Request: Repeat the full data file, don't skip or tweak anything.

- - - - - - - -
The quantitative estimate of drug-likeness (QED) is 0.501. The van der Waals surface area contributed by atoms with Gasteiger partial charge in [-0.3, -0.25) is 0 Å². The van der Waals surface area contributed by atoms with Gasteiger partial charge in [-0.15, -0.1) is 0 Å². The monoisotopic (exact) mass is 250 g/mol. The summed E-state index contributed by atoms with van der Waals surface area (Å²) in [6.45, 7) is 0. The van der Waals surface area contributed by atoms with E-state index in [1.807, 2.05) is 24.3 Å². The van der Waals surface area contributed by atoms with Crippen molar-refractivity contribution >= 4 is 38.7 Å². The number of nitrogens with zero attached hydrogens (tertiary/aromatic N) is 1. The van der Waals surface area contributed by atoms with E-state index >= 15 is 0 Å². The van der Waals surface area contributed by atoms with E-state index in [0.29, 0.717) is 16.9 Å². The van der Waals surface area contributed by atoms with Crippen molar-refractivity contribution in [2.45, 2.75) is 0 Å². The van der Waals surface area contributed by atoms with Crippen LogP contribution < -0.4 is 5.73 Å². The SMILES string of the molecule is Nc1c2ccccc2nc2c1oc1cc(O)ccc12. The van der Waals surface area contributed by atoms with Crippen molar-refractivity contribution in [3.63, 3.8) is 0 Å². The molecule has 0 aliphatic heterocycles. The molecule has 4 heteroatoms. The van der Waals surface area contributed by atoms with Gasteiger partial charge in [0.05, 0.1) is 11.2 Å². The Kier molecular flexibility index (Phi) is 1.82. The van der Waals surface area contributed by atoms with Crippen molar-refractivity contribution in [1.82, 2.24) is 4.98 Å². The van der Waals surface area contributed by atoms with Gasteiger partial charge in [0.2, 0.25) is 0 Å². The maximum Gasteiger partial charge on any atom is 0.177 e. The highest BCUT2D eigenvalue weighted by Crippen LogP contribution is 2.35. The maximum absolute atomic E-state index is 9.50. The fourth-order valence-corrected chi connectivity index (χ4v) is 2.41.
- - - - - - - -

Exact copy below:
The quantitative estimate of drug-likeness (QED) is 0.501. The van der Waals surface area contributed by atoms with Gasteiger partial charge in [-0.3, -0.25) is 0 Å². The van der Waals surface area contributed by atoms with Gasteiger partial charge in [-0.15, -0.1) is 0 Å². The monoisotopic (exact) mass is 250 g/mol. The summed E-state index contributed by atoms with van der Waals surface area (Å²) in [6.45, 7) is 0. The van der Waals surface area contributed by atoms with E-state index in [1.807, 2.05) is 24.3 Å². The van der Waals surface area contributed by atoms with Crippen molar-refractivity contribution >= 4 is 38.7 Å². The number of nitrogens with zero attached hydrogens (tertiary/aromatic N) is 1. The van der Waals surface area contributed by atoms with E-state index >= 15 is 0 Å². The van der Waals surface area contributed by atoms with E-state index in [0.29, 0.717) is 16.9 Å². The van der Waals surface area contributed by atoms with Crippen molar-refractivity contribution in [2.45, 2.75) is 0 Å². The van der Waals surface area contributed by atoms with Crippen LogP contribution < -0.4 is 5.73 Å². The SMILES string of the molecule is Nc1c2ccccc2nc2c1oc1cc(O)ccc12. The van der Waals surface area contributed by atoms with Crippen molar-refractivity contribution in [3.63, 3.8) is 0 Å². The molecule has 0 aliphatic heterocycles. The molecule has 4 heteroatoms. The van der Waals surface area contributed by atoms with Gasteiger partial charge in [0.05, 0.1) is 11.2 Å². The Kier molecular flexibility index (Phi) is 1.82. The van der Waals surface area contributed by atoms with Crippen molar-refractivity contribution in [1.82, 2.24) is 4.98 Å². The van der Waals surface area contributed by atoms with Gasteiger partial charge in [0.2, 0.25) is 0 Å². The maximum Gasteiger partial charge on any atom is 0.177 e. The highest BCUT2D eigenvalue weighted by Crippen LogP contribution is 2.35. The maximum absolute atomic E-state index is 9.50. The fourth-order valence-corrected chi connectivity index (χ4v) is 2.41.